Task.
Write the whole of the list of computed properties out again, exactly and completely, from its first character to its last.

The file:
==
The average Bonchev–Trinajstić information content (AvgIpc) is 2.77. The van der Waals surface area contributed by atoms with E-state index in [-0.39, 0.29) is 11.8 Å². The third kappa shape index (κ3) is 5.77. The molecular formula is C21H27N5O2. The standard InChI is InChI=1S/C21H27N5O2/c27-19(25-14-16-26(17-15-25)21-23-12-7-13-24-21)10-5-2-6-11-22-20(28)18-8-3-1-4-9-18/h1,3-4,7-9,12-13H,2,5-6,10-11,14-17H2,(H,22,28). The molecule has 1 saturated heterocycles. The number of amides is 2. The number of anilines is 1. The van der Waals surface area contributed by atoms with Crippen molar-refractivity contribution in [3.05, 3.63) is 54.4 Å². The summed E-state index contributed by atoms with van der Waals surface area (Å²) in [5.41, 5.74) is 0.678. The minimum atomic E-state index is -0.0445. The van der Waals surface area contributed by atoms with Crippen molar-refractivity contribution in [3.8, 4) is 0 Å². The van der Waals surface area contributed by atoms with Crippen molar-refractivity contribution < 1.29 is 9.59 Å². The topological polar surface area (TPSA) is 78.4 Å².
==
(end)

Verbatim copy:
The average Bonchev–Trinajstić information content (AvgIpc) is 2.77. The van der Waals surface area contributed by atoms with E-state index in [-0.39, 0.29) is 11.8 Å². The third kappa shape index (κ3) is 5.77. The molecular formula is C21H27N5O2. The standard InChI is InChI=1S/C21H27N5O2/c27-19(25-14-16-26(17-15-25)21-23-12-7-13-24-21)10-5-2-6-11-22-20(28)18-8-3-1-4-9-18/h1,3-4,7-9,12-13H,2,5-6,10-11,14-17H2,(H,22,28). The molecule has 1 saturated heterocycles. The number of amides is 2. The number of anilines is 1. The van der Waals surface area contributed by atoms with Crippen molar-refractivity contribution in [3.05, 3.63) is 54.4 Å². The summed E-state index contributed by atoms with van der Waals surface area (Å²) in [5.41, 5.74) is 0.678. The minimum atomic E-state index is -0.0445. The van der Waals surface area contributed by atoms with Crippen molar-refractivity contribution in [3.8, 4) is 0 Å². The van der Waals surface area contributed by atoms with Crippen molar-refractivity contribution < 1.29 is 9.59 Å². The topological polar surface area (TPSA) is 78.4 Å².